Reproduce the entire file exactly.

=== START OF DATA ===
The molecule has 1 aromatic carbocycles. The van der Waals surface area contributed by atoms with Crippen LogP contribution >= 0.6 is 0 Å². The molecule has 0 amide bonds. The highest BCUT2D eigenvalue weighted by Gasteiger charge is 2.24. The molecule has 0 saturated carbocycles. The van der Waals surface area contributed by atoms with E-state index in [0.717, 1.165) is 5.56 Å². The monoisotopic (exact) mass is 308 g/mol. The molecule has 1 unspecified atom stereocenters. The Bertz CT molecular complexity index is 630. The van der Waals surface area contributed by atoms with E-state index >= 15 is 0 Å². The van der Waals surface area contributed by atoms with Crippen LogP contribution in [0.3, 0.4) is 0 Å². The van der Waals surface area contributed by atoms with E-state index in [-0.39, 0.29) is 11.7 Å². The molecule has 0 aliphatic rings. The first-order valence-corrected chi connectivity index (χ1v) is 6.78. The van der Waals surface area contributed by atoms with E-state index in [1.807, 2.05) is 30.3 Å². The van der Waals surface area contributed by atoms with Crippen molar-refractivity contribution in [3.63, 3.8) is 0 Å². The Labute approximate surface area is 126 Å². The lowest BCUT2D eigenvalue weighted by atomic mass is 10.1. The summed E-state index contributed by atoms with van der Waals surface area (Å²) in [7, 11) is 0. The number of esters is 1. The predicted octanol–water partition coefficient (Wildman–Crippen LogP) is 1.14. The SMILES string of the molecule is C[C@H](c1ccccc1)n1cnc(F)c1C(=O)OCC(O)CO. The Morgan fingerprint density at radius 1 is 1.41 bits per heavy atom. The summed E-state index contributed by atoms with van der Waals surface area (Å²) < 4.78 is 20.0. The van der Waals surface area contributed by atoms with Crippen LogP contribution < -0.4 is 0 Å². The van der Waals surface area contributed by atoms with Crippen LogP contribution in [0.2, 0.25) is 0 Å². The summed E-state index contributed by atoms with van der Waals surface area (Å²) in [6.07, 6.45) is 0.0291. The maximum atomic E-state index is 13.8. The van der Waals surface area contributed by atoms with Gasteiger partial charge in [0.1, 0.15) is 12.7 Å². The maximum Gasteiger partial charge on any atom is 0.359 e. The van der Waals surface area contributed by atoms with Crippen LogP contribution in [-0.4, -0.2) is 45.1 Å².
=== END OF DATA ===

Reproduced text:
The molecule has 1 aromatic carbocycles. The van der Waals surface area contributed by atoms with Crippen LogP contribution >= 0.6 is 0 Å². The molecule has 0 amide bonds. The highest BCUT2D eigenvalue weighted by Gasteiger charge is 2.24. The molecule has 0 saturated carbocycles. The van der Waals surface area contributed by atoms with E-state index in [0.717, 1.165) is 5.56 Å². The monoisotopic (exact) mass is 308 g/mol. The molecule has 1 unspecified atom stereocenters. The Bertz CT molecular complexity index is 630. The van der Waals surface area contributed by atoms with E-state index >= 15 is 0 Å². The van der Waals surface area contributed by atoms with Crippen LogP contribution in [0.3, 0.4) is 0 Å². The van der Waals surface area contributed by atoms with E-state index in [-0.39, 0.29) is 11.7 Å². The molecule has 0 aliphatic rings. The first-order valence-corrected chi connectivity index (χ1v) is 6.78. The van der Waals surface area contributed by atoms with E-state index in [1.807, 2.05) is 30.3 Å². The van der Waals surface area contributed by atoms with Crippen molar-refractivity contribution in [3.63, 3.8) is 0 Å². The Labute approximate surface area is 126 Å². The lowest BCUT2D eigenvalue weighted by atomic mass is 10.1. The summed E-state index contributed by atoms with van der Waals surface area (Å²) in [7, 11) is 0. The number of esters is 1. The predicted octanol–water partition coefficient (Wildman–Crippen LogP) is 1.14. The SMILES string of the molecule is C[C@H](c1ccccc1)n1cnc(F)c1C(=O)OCC(O)CO. The Morgan fingerprint density at radius 1 is 1.41 bits per heavy atom. The summed E-state index contributed by atoms with van der Waals surface area (Å²) < 4.78 is 20.0. The van der Waals surface area contributed by atoms with Crippen LogP contribution < -0.4 is 0 Å². The van der Waals surface area contributed by atoms with Crippen LogP contribution in [0.2, 0.25) is 0 Å². The summed E-state index contributed by atoms with van der Waals surface area (Å²) in [6.07, 6.45) is 0.0291. The maximum atomic E-state index is 13.8. The van der Waals surface area contributed by atoms with Gasteiger partial charge in [0.1, 0.15) is 12.7 Å². The maximum Gasteiger partial charge on any atom is 0.359 e. The van der Waals surface area contributed by atoms with Crippen LogP contribution in [-0.4, -0.2) is 45.1 Å².